Next, put the heading, factor, into cell B1 and the values: 0.909, 0.913, 0.916, 0.920, 0.924, 0.928, 0.931, 0.935, 0.939, 0.943, 0.946, 0.950, 0.954, 0.958, 0.962, 0.966, 0.970, 0.974, 0.978, 0.982, 0.986, 0.990, 0.994, 0.998 and 1 into cells: B2, B3, B4, B5, B6, B7, B8, B9, B10, B11, B12, B13, B14, B15, B16, B17, B18, B19, B20, B21, B22, B23, B24, B25 and B26 respectively.
Next, let cell C2 accommodate the input of age in months, found from the output of cell C2 in sheet 1.
Next, into cell D2, put 1, the uniform table step size.
Next, into cell E2, put the formula =LOOKUP(C2,A2:A26)
Next, into cell F2, put the formula =LOOKUP(C2,A2:A26,B2:B26)
Next, into cell G2, put the formula =LOOKUP(C2+D2,A2:A26,B2:B26)
Next, into cell H2, put the formula =F2+(C2E2)*(G2F2)/D2 The output of this cell, cell H2, gives the factor.
Put the headings age in months and factor into cells C1 and H1 respectively if you want.
EASY!
Example # 3
You have a table comprising the following times, in years, until normal retirement date: 0, 1, 2 and 3 and corresponding early retirement factors: 1, 0.9562, 0.8914 and 0.8473 respectively, where factors for times, in years, until normal retirement date with part years, which will be the majority of times, are calculated using linear interpolation, with days being made equal to 1/365 years, and you want Excel to do the looking up of this table along with all the relevant calculations.
Firstly, put the calculation of normal retirement date onto sheet 1 of the workbook. To do this, let cell A2 accommodate the input of the date of birth, let cell B2 accommodate the input of the normal retirement age, e.g. 60, and into cell C2, put the formula =DATE(YEAR(A2)+B2,MONTH(A2),DAY(A2))
Put the headings: dob, normal retirement age and normal retirement date into cells: A1, B1 and C1 respectively if you want.
Secondly, put the calculation of time, in years, until normal retirement date onto sheet 2 of the workbook. To do this, let cell A2 accommodate the input of the early retirement date, let cell B2 accommodate the input of the normal retirement date, found from the output of cell C2 in sheet 1, and into cell C2, put the formula =DATEDIF(A2,B2,”Y”)+DATEDIF(A2,B2,”YD”)/365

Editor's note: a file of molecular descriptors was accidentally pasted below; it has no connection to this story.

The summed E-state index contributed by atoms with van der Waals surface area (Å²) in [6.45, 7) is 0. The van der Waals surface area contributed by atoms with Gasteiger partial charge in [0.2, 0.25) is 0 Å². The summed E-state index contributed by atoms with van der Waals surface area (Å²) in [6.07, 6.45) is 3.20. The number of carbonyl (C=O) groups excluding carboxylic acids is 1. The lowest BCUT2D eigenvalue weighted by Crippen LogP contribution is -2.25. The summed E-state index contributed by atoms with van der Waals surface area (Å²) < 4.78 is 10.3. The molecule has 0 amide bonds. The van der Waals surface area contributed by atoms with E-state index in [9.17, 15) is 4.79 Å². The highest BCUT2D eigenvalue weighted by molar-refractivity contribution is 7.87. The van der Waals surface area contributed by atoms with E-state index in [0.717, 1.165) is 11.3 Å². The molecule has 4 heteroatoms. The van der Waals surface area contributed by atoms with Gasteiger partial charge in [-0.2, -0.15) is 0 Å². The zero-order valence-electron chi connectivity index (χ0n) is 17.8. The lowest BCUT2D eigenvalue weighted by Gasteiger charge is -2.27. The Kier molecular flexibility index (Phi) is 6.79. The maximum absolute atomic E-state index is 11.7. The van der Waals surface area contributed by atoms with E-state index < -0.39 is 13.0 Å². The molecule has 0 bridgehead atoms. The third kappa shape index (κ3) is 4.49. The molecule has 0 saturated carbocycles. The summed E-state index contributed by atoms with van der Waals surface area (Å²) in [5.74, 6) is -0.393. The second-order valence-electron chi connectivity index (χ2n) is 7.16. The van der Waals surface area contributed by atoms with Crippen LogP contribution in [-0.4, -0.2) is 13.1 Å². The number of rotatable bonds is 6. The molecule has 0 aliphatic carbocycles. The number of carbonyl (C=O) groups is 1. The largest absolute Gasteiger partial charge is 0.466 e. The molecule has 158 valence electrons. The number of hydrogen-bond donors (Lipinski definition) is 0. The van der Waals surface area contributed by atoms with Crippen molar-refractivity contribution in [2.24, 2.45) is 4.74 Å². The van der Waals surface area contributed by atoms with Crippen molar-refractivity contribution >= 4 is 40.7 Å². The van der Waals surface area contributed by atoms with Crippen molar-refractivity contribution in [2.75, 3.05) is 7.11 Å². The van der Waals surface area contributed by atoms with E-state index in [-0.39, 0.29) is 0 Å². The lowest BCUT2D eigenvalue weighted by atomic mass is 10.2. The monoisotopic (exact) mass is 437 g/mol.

Put the headings: early retirement date, normal retirement date and time, in years, until normal retirement date into cells: A1, B1 and C1 respectively if you want.
Lastly, put the table, the look up functions and the interpolation calculation onto sheet 3 of the workbook. To do this;
Put the heading, time, in years, until normal retirement date, into cell A1 and the values: 0, 1, 2 and 3 into cells: A2, A3, A4 and A5 respectively. Again, notice that the values: 0, 1, 2 and 3 go down column A in ascending order.
Next, put the heading, factor, into cell B1 and the values: 1, 0.9562, 0.8914 and 0.8473 into cells: B2, B3, B4 and B5 respectively.
Next, let cell C2 accommodate the input of time, in years, until normal retirement date, found from the output of cell C2 in sheet 2.
Next, into cell D2, put 1, the uniform table step size.
Next, into cell E2, put the formula =LOOKUP(C2,A2:A5)
Next, into cell F2, put the formula =LOOKUP(C2,A2:A5,B2:B5)
Next, into cell G2, put the formula =LOOKUP(C2+D2,A2:A5,B2:B5)
Next, into cell H2, put the formula =F2+(C2E2)*(G2F2)/D2 The output of this cell, cell H2, gives the factor.
Put the headings time, in years, until normal retirement date and factor into cells C1 and H1 respectively if you want.
EASY!
You see, it IS easy to get Excel to lookup AND, where needed, perform linear interpolation!
July 2023